Tag Archives: choice

When Choice Becomes an Imperative

I’ve been fascinated with the language I hear in classrooms for a long while now.

My TTT friends and I like to use welcoming, inclusive phrases to describe what goes on in our classrooms–we practice offering choice, inviting learning. But many classrooms I visit use more permissive phrases that emphasize teacher control–“I make them;” “they have to;” “I let them.” Often, without ever stepping foot into a classroom, we can make inferences about what kinds of work students are doing just by hearing a teacher describe their learning. Is the learning situated as an invitation, a choice, a welcome pastime–or a mandate?

I worry that, for many critics of the readers-writers workshop, this language might be what convinces them that student choice lacks inherent rigor, as if choice is something to be offered on a menu. A luxury. A privilege.

This article details nicely the evolution of the readers-writers workshop in the last 40 years. Veteran teacher Lorrie McNeill, after visiting Nancie Atwell’s classroom, wiped away tears and described Atwell’s students as “so fortunate.” “It makes me sad that my students can’t have this every day,” McNeill said.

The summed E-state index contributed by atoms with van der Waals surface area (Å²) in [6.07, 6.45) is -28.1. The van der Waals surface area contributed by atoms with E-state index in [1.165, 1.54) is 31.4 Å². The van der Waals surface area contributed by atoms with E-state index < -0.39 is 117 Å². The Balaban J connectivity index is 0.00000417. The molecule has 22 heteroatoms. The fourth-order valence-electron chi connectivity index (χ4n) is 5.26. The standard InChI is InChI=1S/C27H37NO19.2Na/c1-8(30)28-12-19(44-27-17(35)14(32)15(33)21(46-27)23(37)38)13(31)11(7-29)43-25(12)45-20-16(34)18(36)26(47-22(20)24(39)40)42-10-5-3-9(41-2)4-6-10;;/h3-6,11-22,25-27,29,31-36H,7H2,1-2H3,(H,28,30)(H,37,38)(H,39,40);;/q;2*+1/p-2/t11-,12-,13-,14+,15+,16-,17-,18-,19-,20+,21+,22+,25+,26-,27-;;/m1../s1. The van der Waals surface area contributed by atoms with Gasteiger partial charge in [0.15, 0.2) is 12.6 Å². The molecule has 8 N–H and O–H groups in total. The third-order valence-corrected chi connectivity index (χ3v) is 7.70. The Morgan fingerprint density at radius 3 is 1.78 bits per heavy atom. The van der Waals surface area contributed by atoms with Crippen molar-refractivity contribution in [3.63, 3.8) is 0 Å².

Student choice is depicted this way often–as a privilege a lucky few students are given. But in an era of increased measurement, standardization, and monologic thinking, I believe choice is not something that should merely be offered to students. Choice has become an imperative if we want our students to be successful, purpose-driven citizens.

We’ve all read Robert Frost’s poem, “The Road Not Taken,” and are doubtless familiar with its final stanza–“I took the road less traveled by, and that has made all the difference.” However, I find that the first stanza is far more descriptive of the students I’ve had in the past several years: